This Is Microsoft’s Plan to Kill the Classic Outlook for Windows

Microsoft has a new Outlook mail application for Windows, which has already replaced the old Mail and Calendar Windows apps, and will eventually replace the classic Outlook mail client. Microsoft has now shared more details on its plan to retire the old Outlook app.

The new Outlook application was released in September 2023, based on the design and codebase from the web app. Not everyone has been happy with the transition, since it’s still missing a few features compared to the Windows apps it replaced, and login information for third-party mail accounts is stored in the cloud. Still, Microsoft is pressing on with plans for a wider rollout.

Microsoft published a blog post that explains how the old Outlook for Windows client will be replaced in the future. The new app is already available through the “Try the New Outlook” toggle (or you can just install it from the Microsoft Store), allowing people to switch between the old and new experiences whenever they want. The blog post says, “Feedback is a critical part of this stage. Each time a user toggles back to classic Outlook, they are asked to provide feedback on their experience. This feedback, along with many other sources, is helping drive the development of features, and is informing our readiness for the next stage.”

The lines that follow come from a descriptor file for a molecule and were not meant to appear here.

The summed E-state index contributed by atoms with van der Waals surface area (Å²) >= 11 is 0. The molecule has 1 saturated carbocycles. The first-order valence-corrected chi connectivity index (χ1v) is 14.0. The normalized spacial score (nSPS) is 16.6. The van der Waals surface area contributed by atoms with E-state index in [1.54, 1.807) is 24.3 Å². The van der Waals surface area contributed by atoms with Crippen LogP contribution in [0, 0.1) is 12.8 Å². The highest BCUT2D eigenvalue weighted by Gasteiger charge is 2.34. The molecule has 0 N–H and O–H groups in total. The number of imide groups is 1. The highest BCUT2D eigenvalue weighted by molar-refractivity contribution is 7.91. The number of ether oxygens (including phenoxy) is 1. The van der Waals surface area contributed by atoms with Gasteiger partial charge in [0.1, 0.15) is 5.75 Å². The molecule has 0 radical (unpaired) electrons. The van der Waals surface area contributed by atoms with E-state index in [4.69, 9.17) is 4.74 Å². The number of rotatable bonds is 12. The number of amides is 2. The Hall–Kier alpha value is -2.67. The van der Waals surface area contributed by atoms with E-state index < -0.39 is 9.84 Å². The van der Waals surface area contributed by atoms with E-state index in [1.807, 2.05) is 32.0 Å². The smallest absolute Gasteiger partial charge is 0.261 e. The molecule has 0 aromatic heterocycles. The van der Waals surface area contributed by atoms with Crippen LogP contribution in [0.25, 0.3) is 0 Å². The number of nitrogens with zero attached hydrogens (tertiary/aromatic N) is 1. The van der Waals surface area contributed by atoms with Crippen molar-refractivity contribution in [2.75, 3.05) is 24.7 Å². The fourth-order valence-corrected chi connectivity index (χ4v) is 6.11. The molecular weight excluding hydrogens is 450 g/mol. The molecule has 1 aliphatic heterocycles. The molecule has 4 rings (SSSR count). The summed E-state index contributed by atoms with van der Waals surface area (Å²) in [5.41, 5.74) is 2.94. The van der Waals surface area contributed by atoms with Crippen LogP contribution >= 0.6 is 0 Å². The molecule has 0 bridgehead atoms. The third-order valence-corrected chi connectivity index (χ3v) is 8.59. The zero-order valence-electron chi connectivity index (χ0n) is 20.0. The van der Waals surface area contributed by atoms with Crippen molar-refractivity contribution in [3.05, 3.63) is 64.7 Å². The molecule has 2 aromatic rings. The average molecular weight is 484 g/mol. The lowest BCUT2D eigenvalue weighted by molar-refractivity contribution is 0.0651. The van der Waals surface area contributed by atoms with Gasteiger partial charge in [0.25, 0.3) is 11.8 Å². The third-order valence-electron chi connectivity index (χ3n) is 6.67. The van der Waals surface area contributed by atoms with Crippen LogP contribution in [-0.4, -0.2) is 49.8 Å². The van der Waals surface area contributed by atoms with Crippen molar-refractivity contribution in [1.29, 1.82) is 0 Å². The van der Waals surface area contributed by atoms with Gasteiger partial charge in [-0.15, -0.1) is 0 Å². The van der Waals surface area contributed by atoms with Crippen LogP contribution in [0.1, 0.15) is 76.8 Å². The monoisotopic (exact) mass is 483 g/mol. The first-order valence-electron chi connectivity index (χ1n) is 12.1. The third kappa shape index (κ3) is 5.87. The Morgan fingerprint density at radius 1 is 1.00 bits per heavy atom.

Screenshot of Outlook with an email open and a calendar sidebar.

Microsoft will move the new Outlook experience to “General Availability” after more features and bug fixes are implemented, which is when the new app will be fully supported for organizations and businesses who want to switch. There’s no estimated timeframe for when that might happen—just whenever it’s ready. At some point after that, the new Outlook will become the default Outlook experience, and the old client will only be accessible with an opt-out switch. The final stage after that is removing support for the classic Outlook entirely.

Even though we don’t know when each stage of this rollout will occur, this process will presumably take several years. The blog post does contain one interesting detail: “We will continue to honor published support timelines for existing version of classic Outlook for Windows until at least 2029.” If you really don’t like the new Outlook, you have at least five years left to keep using it.

Microsoft’s blog post is mostly focused on business and organization accounts. Home users can get Outlook through a Microsoft 365 subscription or the Office Home & Student package. It’s possible Microsoft might push home users to the new Outlook on a shorter timeline, but at least for now, there’s no indication of that. It also doesn’t seem like the Outlook for Mac application will be migrated to the new web-based Outlook experience.

Source: Microsoft

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